Riot reverses decision on pro-LoL players streaming
LCS competitors now "free to stream any games they want"
Riot Games, publisher of League of Legends and promoter of the official League of Legends Championship Series, has reversed its previous decision to ban all participating players from streaming a number of competitor's games whilst under contract to the tournament.
The decision, made only recently, had proven extremely unpopular with both players and the game's e-sport audience, many of whom watch the Series' participants play other games competitively. Included in the list of games the players were banned from streaming were highly popular games like DOTA 2 and Starcraft 2.
A statement released by Riot, as reported by onGamers, explained the reasoning behind the original decision and detailed the agreements which remain between it and the Series' players.
"There's been a ton of discussion around our LCS team contracts, which stipulated active LCS players couldn't stream a variety of other games.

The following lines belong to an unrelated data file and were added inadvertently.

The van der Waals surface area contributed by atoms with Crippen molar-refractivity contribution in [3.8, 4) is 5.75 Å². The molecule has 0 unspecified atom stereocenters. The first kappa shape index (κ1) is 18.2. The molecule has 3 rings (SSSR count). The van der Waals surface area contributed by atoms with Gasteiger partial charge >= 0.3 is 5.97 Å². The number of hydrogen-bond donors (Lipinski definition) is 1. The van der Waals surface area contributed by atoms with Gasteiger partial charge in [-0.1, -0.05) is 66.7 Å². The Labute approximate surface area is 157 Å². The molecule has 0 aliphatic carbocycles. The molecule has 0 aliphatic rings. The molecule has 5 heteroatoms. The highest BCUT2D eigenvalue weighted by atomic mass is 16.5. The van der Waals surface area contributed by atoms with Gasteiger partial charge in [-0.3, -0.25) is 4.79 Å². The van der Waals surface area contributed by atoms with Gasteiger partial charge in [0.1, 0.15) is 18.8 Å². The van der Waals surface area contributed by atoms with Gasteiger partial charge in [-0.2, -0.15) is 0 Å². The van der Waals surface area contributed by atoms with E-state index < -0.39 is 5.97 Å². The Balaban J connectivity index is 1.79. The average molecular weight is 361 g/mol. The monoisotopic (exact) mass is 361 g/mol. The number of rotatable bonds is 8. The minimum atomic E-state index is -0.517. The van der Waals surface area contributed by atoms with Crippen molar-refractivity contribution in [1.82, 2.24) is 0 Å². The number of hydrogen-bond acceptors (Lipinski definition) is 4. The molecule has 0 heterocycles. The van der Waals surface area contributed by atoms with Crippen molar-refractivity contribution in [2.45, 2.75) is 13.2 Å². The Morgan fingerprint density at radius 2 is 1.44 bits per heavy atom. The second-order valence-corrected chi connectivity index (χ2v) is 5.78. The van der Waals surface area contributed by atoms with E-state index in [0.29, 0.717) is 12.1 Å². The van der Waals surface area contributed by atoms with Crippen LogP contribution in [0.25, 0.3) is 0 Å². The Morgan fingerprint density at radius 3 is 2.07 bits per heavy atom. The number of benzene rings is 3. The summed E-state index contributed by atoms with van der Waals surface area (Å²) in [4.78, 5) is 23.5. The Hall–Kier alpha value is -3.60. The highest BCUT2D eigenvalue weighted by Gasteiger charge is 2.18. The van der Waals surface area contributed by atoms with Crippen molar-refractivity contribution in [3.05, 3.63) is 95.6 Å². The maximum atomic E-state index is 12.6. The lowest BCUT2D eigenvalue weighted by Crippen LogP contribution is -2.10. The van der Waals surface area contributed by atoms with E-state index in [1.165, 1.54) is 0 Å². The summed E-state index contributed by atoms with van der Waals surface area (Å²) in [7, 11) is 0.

"First, background on why we did this: there've been instances of other game studios trying to buy access to League fans by using (or trying to use) LCS teams/players to promote their competing games on stream.
"The way we chose to deal with this was clearly an overreach. It hit our goal of preventing companies from advertising through LCS players, but it also encroached on pros' ability to have fun and entertain viewers during long Challenger queues - and we realize that's not cool.
"After reading all of your comments and having a LOT of internal debate over the last 24 hours, we're going to be changing the LCS team requirement to something that more closely matches our intent. While under contract to the LCS, teams and players can't accept sponsorship from other game companies to promote other titles. Besides that, they are free to stream any games they want."
League of Legends' popularity is immense, with it remaining the most played PC title worldwide and the most popular game for e-sports competitions. Accordingly, both profits and investments in its tournaments are significant, with high-ranking players enjoying considerable sponsorship and fame.
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